You’re with a man who acts like he doesn’t care about you half the time.
Some of the time, he’s amazing. He’s passionate. He’s romantic.
But then he pulls away. He barely sees you. He acts preoccupied.
What’s going on?
You may have fallen for a Love Avoidant.
How It Feels to Be With a Love Avoidant
Love Avoidants drive you crazy.
You absolutely know that this could be the man of your dreams. He’s everything you wanted.
But then he acts in self-destructive ways.
It’s as if he’s trying to prove how little the relationship matters to him. Or maybe he’s trying to wreck it.
Why would he do that, if he loved you the way he said he did?
When he’s at his best, he takes great care of you. He’s your knight in shining armor. You trust him to carry you.
When he’s at his worst, it’s like he isn’t even there.
You do everything you can to catch his attention. You get his favorite things, you plan special evenings, you’re warm and inviting.
So you try to up the ante by talking to him about it, arguing with him about it, laying down rules or ultimatums…
Only for him to react like you’re trying to control him.
You’re not. You’re just trying to restore the closeness between you. Why doesn’t he get that?
You despair. You know this could be the relationship of your dreams, but right now it feels like a nightmare.
What can you do?
3 Ways to Spot a Love Avoidant
The first thing to know about Love Avoidants is that they’re not trying to drive you crazy. Not deliberately.
They’re caught in a pattern that shapes their behavior. They don’t know how to break free. (They may not even realize they’re stuck.)
Love Avoidants get triggered by emotional intimacy because of childhood experiences. They often grow up in an enmeshed relationship with a parent.
They felt controlled as a child, and now, as an adult, they’re quick to interpret their partner’s behavior as controlling even when it may not be.
Here are three questions that can help you see whether your partner has a pattern of Love Avoidance.
1. Is seduction his preferred form of intimacy?
Love Avoidants prefer seduction over emotional intimacy. Getting physically close feels safer to them than getting emotionally close.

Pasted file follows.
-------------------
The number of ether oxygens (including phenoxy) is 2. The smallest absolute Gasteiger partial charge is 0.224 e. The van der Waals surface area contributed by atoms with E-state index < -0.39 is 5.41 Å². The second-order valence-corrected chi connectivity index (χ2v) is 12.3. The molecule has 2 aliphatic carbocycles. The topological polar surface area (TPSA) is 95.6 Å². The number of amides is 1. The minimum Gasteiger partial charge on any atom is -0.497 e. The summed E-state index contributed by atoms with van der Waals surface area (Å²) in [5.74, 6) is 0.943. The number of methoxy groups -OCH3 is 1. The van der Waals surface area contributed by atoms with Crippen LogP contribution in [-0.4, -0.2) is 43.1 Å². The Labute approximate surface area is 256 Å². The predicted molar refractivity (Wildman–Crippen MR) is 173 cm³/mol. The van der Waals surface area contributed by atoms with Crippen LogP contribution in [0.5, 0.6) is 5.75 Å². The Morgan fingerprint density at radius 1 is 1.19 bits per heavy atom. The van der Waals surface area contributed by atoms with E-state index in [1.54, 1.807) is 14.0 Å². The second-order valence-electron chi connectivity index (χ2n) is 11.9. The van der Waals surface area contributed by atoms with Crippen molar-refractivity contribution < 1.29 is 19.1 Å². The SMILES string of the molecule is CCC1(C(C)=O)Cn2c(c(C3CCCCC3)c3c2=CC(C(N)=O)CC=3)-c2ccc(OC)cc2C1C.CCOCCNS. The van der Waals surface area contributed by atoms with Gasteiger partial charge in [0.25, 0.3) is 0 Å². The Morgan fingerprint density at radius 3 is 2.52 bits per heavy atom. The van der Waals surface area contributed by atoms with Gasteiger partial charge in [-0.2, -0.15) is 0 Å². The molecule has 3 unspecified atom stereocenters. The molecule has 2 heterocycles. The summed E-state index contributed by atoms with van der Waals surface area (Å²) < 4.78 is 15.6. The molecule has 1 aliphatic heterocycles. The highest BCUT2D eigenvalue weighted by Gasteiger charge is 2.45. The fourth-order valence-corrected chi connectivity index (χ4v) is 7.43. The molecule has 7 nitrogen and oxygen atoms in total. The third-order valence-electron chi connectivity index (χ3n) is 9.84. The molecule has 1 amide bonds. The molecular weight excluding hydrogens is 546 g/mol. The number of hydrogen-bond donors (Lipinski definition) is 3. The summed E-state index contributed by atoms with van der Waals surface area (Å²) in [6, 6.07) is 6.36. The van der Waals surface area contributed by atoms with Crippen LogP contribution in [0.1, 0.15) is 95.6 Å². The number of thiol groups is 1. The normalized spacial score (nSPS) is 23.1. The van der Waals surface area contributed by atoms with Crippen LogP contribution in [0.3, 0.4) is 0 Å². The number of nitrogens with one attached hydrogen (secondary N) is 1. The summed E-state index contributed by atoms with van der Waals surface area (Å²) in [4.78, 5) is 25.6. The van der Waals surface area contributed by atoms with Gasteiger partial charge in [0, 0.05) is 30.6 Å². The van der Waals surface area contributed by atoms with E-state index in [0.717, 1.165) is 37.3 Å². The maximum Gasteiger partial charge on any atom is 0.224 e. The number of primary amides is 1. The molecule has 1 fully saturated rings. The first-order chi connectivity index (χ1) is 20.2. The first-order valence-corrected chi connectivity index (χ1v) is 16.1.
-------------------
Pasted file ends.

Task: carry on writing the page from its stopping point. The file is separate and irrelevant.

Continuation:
When you pull back from your relationship with a Love Avoidant, the Love Avoidant will notice. He’ll respond by pouring on the passion, leading you to believe he loves you passionately and can’t bear to be without you.
But in fact the Love Avoidant is secretly afraid of abandonment. He’s afraid of being alone, too; he just hides that fear behind a mask of detachment.
Don’t mistake seduction for a promise of emotional intimacy.
2. Is his life or activities outside the relationship more important to him than the relationship?
Love Avoidants need an escape hatch.
When they feel engulfed, they need to put distance between themselves and their partner.
So they disappear into work, or disappear to the gym. They disappear into addictions, or their man cave, or their music.
You feel as if you aren’t the priority.
And, until he faces his love avoidance, you won’t be.
3. Do his boundaries feel like walls?
With healthy people, boundaries help you feel closer.
Boundaries are an agreement about what someone needs to feel safe and comfortable. When you respect another person’s boundaries, they can allow you in, knowing you won’t hurt them.
Love Avoidants use boundaries differently.
For them, boundaries act like walls. They’re a way of keeping other people out.
A Love Avoidant will often build strict walls around availability and communication to keep you out of his life or activities outside the relationship.
Ask yourself: is his boundary helping you feel more connected, or is it keeping you out?
What Can You Do?
Recovery from love avoidance involves facing the addictive behaviors that push away intimacy and confronting codependence.
It’s a long-term journey. It’s not a quick fix.
But you can make a difference.
You can step out of the usual role you play in the relationship.
Notice the ways you try to get him to re-engage in the relationship.
Do you pick a fight? Do you act helpless? Do you entice him?
What if you remained neutral instead?
Seeing his behavior as the result of an engrained pattern—and not a personal judgment on you—can help you breathe through those difficult moments without reacting.
Sometimes, we expect someone to be who we want them to be. We want them to be that person so much that we don’t accept who they actually are.
It may be hard to let go of your hope that he’ll be your knight in shining armor, but it’s the only way to see the real man underneath.
This is who he is. Can you work with that?
Or do you need to release this relationship so you can invite a more appropriate relationship in?